UT must increase transparency of high parking costs

Michael Lazenby, Columnist

Most students understand that college is expensive. While tuition and room and board are considered the more notable student costs, there are a few less advertised expenses that can put a large dent in a student’s bank account. One of these expenditures is student parking.

While there are student parking options on and around UT’s campus, prices for parking permits are relatively pricey, costing as much as $913 for two semesters. Paying nearly $1,000 to reserve a parking spot at the University can seem unreasonably high.

There are already a gamut of other fees associated with being a student, and like parking, they all tend to have one thing in common: there is little to no clarity as to how they are calculated. Since students use the University’s parking services, the Parking and Transportation department must be more transparent about how parking prices are determined.

Psychology junior Princess Quinones expressed her concern regarding the general cost of parking at the University.

“I ended up paying for a parking spot really far from school, and it’s (still) really expensive,” Quinones said. “I’ve seen people pay thousands (of dollars) for (a spot) at a parking garage super close. I paid around 300 (dollars) last semester, and I told myself I was never going to do it again.”

The cost of parking at the University is so egregiously high that students are running out of options. However, while cost itself majorly deters students from purchasing University-distributed parking permits, cost transparency is quite important to Quinones as well.

“It’s not clear at all as far as how they charge (students),” Quinones said. “(Parking and Transportation) should be more clear with how they price (spaces). They should summarize how the fees are calculated. It’s (gotten) to where (daily) parking is so expensive and without a pass, it’s also expensive.”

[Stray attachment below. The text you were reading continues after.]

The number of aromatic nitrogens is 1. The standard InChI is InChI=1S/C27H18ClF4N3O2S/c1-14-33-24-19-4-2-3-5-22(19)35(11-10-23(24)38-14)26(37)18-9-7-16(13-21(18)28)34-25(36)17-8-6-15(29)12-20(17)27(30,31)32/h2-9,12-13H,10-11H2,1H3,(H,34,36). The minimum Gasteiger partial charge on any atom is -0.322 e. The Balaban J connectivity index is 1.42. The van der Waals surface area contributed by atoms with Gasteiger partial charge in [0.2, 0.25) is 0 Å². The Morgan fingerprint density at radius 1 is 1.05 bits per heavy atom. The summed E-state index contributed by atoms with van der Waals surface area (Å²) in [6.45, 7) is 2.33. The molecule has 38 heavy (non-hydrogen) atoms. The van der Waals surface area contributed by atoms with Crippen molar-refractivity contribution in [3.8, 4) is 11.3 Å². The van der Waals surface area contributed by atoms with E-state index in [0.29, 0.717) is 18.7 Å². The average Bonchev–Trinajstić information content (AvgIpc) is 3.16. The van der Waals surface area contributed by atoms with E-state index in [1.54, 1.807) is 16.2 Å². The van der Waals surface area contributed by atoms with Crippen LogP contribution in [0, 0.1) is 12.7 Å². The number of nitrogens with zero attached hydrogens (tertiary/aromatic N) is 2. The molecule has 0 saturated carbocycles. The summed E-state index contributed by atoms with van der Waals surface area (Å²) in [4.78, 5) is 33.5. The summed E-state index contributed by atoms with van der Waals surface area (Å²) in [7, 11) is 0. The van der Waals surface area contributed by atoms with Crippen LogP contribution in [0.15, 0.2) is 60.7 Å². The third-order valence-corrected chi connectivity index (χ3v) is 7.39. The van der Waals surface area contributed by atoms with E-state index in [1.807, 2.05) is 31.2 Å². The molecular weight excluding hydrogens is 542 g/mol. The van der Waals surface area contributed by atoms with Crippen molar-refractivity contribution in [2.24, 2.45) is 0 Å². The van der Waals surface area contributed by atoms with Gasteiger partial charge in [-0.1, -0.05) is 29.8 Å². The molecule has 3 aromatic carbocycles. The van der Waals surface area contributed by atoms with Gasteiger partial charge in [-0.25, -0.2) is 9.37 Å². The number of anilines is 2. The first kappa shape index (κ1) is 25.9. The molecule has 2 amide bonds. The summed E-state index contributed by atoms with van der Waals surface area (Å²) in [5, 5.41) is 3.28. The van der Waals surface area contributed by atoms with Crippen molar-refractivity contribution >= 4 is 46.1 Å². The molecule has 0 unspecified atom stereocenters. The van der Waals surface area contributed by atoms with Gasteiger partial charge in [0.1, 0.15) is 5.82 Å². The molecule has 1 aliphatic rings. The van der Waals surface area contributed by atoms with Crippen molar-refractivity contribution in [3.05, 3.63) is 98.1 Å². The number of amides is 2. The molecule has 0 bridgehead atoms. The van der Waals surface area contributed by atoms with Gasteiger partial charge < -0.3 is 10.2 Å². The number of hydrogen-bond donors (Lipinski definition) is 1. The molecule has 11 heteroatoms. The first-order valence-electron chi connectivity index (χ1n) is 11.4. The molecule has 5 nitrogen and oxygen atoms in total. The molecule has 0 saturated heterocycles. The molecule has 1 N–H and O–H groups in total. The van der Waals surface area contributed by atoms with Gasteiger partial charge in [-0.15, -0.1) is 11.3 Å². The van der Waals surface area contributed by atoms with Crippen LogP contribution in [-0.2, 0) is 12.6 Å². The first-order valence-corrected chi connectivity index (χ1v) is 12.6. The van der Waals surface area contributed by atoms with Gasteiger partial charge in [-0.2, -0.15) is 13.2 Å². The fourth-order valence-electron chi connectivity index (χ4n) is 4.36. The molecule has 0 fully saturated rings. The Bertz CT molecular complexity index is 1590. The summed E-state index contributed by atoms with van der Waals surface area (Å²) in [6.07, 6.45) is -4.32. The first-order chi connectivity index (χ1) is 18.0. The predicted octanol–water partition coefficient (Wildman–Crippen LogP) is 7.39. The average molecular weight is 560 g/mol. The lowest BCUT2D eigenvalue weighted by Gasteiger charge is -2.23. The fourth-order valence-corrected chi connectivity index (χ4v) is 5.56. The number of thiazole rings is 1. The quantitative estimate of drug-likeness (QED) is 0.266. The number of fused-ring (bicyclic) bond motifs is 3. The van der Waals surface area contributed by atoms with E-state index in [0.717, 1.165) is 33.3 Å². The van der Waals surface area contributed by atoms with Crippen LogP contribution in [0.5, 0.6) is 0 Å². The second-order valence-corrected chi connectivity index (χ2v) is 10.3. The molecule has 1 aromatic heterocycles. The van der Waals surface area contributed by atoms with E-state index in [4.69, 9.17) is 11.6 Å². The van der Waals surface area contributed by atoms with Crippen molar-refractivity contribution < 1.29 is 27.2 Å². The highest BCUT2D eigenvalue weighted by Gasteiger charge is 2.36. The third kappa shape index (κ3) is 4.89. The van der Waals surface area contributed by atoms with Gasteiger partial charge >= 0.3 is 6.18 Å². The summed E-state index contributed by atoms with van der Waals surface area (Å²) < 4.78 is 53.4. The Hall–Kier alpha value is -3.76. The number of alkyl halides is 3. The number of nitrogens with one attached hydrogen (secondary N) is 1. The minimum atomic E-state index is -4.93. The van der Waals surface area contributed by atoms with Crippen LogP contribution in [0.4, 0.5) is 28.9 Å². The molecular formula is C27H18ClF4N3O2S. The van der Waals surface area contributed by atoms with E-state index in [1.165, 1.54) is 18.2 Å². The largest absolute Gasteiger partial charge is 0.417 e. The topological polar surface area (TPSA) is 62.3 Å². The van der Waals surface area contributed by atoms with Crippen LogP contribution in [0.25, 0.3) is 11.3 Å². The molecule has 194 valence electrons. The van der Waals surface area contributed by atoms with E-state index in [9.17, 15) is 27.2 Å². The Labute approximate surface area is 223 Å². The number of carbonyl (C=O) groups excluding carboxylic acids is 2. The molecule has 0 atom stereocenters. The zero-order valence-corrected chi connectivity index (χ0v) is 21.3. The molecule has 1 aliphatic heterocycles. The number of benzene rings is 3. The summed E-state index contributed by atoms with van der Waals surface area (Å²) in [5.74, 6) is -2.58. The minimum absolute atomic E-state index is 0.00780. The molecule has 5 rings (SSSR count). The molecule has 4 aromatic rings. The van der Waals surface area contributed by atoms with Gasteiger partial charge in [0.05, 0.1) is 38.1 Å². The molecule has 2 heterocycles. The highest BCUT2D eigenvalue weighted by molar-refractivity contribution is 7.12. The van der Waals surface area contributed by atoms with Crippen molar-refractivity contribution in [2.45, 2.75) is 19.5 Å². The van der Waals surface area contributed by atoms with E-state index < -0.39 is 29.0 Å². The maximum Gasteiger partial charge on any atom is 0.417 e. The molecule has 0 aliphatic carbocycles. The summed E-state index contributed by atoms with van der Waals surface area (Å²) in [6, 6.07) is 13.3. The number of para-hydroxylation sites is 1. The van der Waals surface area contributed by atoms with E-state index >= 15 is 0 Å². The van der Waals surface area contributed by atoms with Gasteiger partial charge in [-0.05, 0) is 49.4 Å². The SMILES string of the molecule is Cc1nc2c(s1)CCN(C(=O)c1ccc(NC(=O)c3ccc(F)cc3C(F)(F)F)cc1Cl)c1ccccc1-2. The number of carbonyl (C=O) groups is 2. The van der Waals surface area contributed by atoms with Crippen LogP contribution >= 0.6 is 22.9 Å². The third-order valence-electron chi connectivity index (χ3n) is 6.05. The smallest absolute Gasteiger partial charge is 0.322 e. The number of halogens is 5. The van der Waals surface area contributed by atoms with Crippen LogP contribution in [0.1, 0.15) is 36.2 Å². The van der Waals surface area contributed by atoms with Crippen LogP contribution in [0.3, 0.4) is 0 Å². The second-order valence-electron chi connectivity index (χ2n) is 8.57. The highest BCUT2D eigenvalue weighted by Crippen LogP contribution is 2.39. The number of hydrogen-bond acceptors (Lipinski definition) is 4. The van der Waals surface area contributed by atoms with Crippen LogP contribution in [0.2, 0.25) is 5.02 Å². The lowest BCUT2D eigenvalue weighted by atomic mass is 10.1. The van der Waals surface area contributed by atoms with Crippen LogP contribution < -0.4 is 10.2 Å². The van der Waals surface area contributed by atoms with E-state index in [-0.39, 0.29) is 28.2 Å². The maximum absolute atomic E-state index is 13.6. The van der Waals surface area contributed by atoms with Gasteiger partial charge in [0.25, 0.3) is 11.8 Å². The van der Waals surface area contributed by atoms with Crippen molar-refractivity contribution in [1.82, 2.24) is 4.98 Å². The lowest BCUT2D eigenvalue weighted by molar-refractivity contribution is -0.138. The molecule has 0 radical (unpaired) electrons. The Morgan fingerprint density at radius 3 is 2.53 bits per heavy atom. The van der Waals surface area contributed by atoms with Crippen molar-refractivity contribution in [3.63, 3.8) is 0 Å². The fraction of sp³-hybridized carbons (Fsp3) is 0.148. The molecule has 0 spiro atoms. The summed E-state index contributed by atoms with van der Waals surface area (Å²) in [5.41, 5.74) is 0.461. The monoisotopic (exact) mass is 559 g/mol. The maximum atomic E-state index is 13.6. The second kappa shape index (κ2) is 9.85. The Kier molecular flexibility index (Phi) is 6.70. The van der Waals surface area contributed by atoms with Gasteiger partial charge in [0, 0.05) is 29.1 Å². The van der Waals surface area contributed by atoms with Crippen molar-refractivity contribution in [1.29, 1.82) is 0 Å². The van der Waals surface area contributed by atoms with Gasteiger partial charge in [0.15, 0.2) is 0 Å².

Unfortunately, there doesn’t appear to be much preventing the University from charging exorbitant prices for a permit. The current lack of pricing transparency and University accountability is dangerous and potentially harmful to students.

Blanca Gamez, associate director for Parking and Transportation Services, explained in an email some of the ways in which parking permit costs are decided.

“The committee (C9 Transportation Policies Committee) establishes permit costs based on factors related to parking location (i.e. whether a parking location is farther or closer from campus, whether the parking location offers covered parking, etc.), benchmarking with other universities to ensure our prices are kept to a minimum,” Gamez said.

If the department asserts that it compares its prices with other universities in efforts to keep prices low, what is preventing Parking and Transportation Services from including a simple price breakdown of the permit options on their website? In fact, if the University’s prices are truly “kept to a minimum” compared to other universities, this would likely give the University more reason to be transparent about their competitive parking permit costs.

Gamez also explained some challenges of breaking down and publicizing how permit prices are decided.

“Permit prices do not include specific, standardized fees that can be itemized or broken down per permit type, per year,” Gamez said.

The department likely analyzes the costs they incur in maintaining their spaces and garages. They should also offer a general outline of their costs and publicly compare it to the prices they charge students for permits. Additionally, it’s upsetting that the department hasn’t publicized this information given that other entities at the University offer public transparency reports. For example, the Purchasing Office at UT has a page on their website dedicated to increasing transparency.

Fees, costs, permits and other jargon aside, the simple fact is that the University’s consumers aren’t as informed as they deserve to be. A simple disclosure on the University’s Parking and Transportation website regarding how permit prices and fees are determined would be an impactful yet seemingly feasible way to increase transparency.

Lazenby is an economics junior from Chicago, Illinois